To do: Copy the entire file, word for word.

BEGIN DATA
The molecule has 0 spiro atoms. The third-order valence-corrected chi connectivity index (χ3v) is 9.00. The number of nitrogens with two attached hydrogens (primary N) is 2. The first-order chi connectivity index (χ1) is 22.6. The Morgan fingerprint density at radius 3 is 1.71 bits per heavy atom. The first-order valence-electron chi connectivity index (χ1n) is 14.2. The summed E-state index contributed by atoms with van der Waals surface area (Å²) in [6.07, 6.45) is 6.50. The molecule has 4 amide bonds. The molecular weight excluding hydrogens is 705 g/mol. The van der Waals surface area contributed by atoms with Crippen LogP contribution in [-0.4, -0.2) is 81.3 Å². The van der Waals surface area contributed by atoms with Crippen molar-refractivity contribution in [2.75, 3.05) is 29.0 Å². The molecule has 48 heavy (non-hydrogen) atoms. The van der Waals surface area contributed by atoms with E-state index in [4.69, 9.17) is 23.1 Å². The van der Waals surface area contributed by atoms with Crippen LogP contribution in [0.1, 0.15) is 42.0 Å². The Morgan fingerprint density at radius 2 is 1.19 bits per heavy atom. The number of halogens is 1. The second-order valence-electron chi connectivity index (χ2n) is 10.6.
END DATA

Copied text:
The molecule has 0 spiro atoms. The third-order valence-corrected chi connectivity index (χ3v) is 9.00. The number of nitrogens with two attached hydrogens (primary N) is 2. The first-order chi connectivity index (χ1) is 22.6. The Morgan fingerprint density at radius 3 is 1.71 bits per heavy atom. The first-order valence-electron chi connectivity index (χ1n) is 14.2. The summed E-state index contributed by atoms with van der Waals surface area (Å²) in [6.07, 6.45) is 6.50. The molecule has 4 amide bonds. The molecular weight excluding hydrogens is 705 g/mol. The van der Waals surface area contributed by atoms with Crippen LogP contribution in [-0.4, -0.2) is 81.3 Å². The van der Waals surface area contributed by atoms with Crippen molar-refractivity contribution in [2.75, 3.05) is 29.0 Å². The molecule has 48 heavy (non-hydrogen) atoms. The van der Waals surface area contributed by atoms with E-state index in [4.69, 9.17) is 23.1 Å². The van der Waals surface area contributed by atoms with Crippen LogP contribution in [0.1, 0.15) is 42.0 Å². The Morgan fingerprint density at radius 2 is 1.19 bits per heavy atom. The number of halogens is 1. The second-order valence-electron chi connectivity index (χ2n) is 10.6.